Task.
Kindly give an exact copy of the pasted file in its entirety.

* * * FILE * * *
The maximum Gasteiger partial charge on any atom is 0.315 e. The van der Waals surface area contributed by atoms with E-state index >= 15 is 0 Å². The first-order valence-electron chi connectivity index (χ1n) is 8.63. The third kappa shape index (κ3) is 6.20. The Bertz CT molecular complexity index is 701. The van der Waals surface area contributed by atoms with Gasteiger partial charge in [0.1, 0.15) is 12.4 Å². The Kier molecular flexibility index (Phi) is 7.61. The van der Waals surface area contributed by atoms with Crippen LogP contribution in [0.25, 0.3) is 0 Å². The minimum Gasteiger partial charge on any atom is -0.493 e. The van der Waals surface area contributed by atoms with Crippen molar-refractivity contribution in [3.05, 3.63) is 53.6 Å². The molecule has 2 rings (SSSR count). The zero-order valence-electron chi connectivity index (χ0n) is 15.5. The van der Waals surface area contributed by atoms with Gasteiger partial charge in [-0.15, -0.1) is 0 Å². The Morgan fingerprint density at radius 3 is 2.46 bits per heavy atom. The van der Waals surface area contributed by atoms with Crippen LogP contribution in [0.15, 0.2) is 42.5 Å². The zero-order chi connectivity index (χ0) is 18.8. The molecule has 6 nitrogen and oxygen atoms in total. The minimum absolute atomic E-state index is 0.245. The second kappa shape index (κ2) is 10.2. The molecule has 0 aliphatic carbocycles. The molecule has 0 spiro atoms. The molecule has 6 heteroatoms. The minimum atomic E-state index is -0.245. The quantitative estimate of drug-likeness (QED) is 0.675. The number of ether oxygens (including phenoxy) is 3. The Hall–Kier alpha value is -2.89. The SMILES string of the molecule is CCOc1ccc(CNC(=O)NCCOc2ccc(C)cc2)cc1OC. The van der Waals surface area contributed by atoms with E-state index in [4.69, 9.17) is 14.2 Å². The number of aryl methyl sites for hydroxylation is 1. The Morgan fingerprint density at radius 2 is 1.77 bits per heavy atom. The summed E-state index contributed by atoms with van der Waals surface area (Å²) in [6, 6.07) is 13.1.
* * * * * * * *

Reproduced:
The maximum Gasteiger partial charge on any atom is 0.315 e. The van der Waals surface area contributed by atoms with E-state index >= 15 is 0 Å². The first-order valence-electron chi connectivity index (χ1n) is 8.63. The third kappa shape index (κ3) is 6.20. The Bertz CT molecular complexity index is 701. The van der Waals surface area contributed by atoms with Gasteiger partial charge in [0.1, 0.15) is 12.4 Å². The Kier molecular flexibility index (Phi) is 7.61. The van der Waals surface area contributed by atoms with Crippen LogP contribution in [0.25, 0.3) is 0 Å². The minimum Gasteiger partial charge on any atom is -0.493 e. The van der Waals surface area contributed by atoms with Crippen molar-refractivity contribution in [3.05, 3.63) is 53.6 Å². The molecule has 2 rings (SSSR count). The zero-order valence-electron chi connectivity index (χ0n) is 15.5. The van der Waals surface area contributed by atoms with Gasteiger partial charge in [-0.15, -0.1) is 0 Å². The Morgan fingerprint density at radius 3 is 2.46 bits per heavy atom. The van der Waals surface area contributed by atoms with Crippen LogP contribution in [0.15, 0.2) is 42.5 Å². The zero-order chi connectivity index (χ0) is 18.8. The molecule has 6 nitrogen and oxygen atoms in total. The minimum absolute atomic E-state index is 0.245. The second kappa shape index (κ2) is 10.2. The molecule has 0 aliphatic carbocycles. The molecule has 0 spiro atoms. The molecule has 6 heteroatoms. The minimum atomic E-state index is -0.245. The quantitative estimate of drug-likeness (QED) is 0.675. The number of ether oxygens (including phenoxy) is 3. The Hall–Kier alpha value is -2.89. The SMILES string of the molecule is CCOc1ccc(CNC(=O)NCCOc2ccc(C)cc2)cc1OC. The van der Waals surface area contributed by atoms with E-state index in [4.69, 9.17) is 14.2 Å². The number of aryl methyl sites for hydroxylation is 1. The Morgan fingerprint density at radius 2 is 1.77 bits per heavy atom. The summed E-state index contributed by atoms with van der Waals surface area (Å²) in [6, 6.07) is 13.1.